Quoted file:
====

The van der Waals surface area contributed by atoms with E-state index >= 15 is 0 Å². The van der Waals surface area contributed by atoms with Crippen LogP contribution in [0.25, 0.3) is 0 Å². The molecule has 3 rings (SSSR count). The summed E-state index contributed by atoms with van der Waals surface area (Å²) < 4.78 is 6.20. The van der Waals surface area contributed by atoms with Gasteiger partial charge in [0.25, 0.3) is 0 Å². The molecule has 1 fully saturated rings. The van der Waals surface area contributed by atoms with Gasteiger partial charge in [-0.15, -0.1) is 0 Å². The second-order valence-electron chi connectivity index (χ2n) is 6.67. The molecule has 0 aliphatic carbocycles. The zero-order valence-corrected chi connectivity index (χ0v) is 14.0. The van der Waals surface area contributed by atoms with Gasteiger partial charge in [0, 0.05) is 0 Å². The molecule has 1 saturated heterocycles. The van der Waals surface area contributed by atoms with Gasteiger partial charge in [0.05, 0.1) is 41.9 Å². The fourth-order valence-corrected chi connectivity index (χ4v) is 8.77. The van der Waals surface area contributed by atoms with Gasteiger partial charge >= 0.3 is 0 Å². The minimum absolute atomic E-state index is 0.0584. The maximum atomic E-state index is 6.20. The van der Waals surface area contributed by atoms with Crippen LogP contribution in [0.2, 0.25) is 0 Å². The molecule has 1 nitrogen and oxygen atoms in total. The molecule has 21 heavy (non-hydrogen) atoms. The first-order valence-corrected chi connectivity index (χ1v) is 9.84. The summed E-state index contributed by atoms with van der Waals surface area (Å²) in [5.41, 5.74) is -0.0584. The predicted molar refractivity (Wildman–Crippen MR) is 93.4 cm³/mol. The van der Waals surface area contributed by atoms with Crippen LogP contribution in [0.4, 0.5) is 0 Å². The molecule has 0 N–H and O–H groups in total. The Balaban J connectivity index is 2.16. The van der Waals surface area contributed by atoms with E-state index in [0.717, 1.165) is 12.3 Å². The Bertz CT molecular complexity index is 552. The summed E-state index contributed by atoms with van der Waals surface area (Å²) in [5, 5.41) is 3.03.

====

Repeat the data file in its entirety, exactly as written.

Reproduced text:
The van der Waals surface area contributed by atoms with E-state index >= 15 is 0 Å². The van der Waals surface area contributed by atoms with Crippen LogP contribution in [0.25, 0.3) is 0 Å². The molecule has 3 rings (SSSR count). The summed E-state index contributed by atoms with van der Waals surface area (Å²) < 4.78 is 6.20. The van der Waals surface area contributed by atoms with Gasteiger partial charge in [0.25, 0.3) is 0 Å². The molecule has 1 fully saturated rings. The van der Waals surface area contributed by atoms with Gasteiger partial charge in [-0.15, -0.1) is 0 Å². The second-order valence-electron chi connectivity index (χ2n) is 6.67. The molecule has 0 aliphatic carbocycles. The zero-order valence-corrected chi connectivity index (χ0v) is 14.0. The van der Waals surface area contributed by atoms with Gasteiger partial charge in [0, 0.05) is 0 Å². The molecule has 1 saturated heterocycles. The van der Waals surface area contributed by atoms with Gasteiger partial charge in [0.05, 0.1) is 41.9 Å². The fourth-order valence-corrected chi connectivity index (χ4v) is 8.77. The van der Waals surface area contributed by atoms with Gasteiger partial charge >= 0.3 is 0 Å². The minimum absolute atomic E-state index is 0.0584. The maximum atomic E-state index is 6.20. The van der Waals surface area contributed by atoms with Crippen LogP contribution in [0.2, 0.25) is 0 Å². The molecule has 1 nitrogen and oxygen atoms in total. The molecule has 21 heavy (non-hydrogen) atoms. The first-order valence-corrected chi connectivity index (χ1v) is 9.84. The summed E-state index contributed by atoms with van der Waals surface area (Å²) in [5.41, 5.74) is -0.0584. The predicted molar refractivity (Wildman–Crippen MR) is 93.4 cm³/mol. The van der Waals surface area contributed by atoms with Crippen LogP contribution in [0.4, 0.5) is 0 Å². The molecule has 0 N–H and O–H groups in total. The Balaban J connectivity index is 2.16. The van der Waals surface area contributed by atoms with E-state index in [0.717, 1.165) is 12.3 Å². The Bertz CT molecular complexity index is 552. The summed E-state index contributed by atoms with van der Waals surface area (Å²) in [5, 5.41) is 3.03.